Both Athletic Director Bill Martin and University President Mary Sue Coleman said in separate comments after Michigan’s loss to Ohio State this weekend that head coach Rich Rodriguez’s job is safe.
The 21-10 loss to Ohio State made the team ineligible to play in a bowl game for the second-straight season and left the team with its first consecutive losing seasons since 1962-63.
In a phone interview yesterday, Athletic Department spokesman Bruce Madej pointed to what Martin told reporters after the season-ending loss to Ohio State University on Saturday: Rodriguez will be the head coach of the football team next year.
“I and the administration fully support him,” Martin was quoted as telling several outlets, “and you’ll see him in the future.”
Asked to clarify whether that meant Rodriguez would be the coach next year, Martin said, “Absolutely.”
University spokeswoman Kelly Cunningham spoke to the Daily yesterday on behalf of President Mary Sue Coleman, saying Coleman “supports the coach and supports the football team,” but would not comment further because of the pending NCAA investigation.
Coleman made headlines on Thursday when she skipped her usual practice of talking to reporters after a Board of Regents meeting, instead abruptly leaving through a back door once the meeting adjourned. During that meeting, regents discussed the University’s ongoing investigation into allegations that Rodriguez and his staff violated a series of NCAA rules. Board of Regents Chair Andrew Richner (R–Grosse Pointe Park) read a statement to those in attendance, saying the regents would not comment to the press about the investigation.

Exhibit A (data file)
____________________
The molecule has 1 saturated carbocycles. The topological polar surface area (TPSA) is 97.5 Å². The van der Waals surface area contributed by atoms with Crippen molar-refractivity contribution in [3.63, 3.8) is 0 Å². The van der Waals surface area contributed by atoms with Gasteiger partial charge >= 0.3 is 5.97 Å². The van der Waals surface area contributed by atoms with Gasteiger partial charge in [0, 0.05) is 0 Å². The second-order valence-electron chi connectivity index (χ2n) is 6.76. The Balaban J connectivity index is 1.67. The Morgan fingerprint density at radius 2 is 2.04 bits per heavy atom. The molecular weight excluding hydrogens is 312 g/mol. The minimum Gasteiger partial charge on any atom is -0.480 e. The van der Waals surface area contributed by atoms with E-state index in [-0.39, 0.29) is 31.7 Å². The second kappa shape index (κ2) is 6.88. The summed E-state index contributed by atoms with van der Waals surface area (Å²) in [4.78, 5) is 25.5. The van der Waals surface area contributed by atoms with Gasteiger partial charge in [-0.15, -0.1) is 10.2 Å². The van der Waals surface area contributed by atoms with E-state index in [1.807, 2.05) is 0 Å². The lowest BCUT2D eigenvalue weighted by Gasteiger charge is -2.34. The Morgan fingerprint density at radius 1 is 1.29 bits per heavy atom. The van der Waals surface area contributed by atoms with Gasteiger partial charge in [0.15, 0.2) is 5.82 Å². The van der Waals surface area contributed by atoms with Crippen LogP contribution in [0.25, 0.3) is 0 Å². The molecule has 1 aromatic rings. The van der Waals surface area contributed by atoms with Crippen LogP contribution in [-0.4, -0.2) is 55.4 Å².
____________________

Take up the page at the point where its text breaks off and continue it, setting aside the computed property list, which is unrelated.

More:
Both the NCAA and University investigations were provoked by an Aug. 30 Detroit Free Press report that alleged the program “consistently has violated NCAA rules governing off-season workouts, in-season demands on players and mandatory summer activities under coach Rich Rodriguez,” citing “six current or former players” who spoke on the condition of anonymity.
The Athletic Department launched an investigation into the matter the following day, and the NCAA sent Coleman a letter of inquiry on Oct. 23 announcing plans for its own investigation. The letter said the NCAA intends to complete the investigation by the end of this year.
A University audit released on Nov. 15 showed that the football team failed to appropriately turn in Countable Athletically Related Activities forms — or practice logs. The failure to turn in CARA forms, the auditors stated, did not itself constitute an NCAA violation.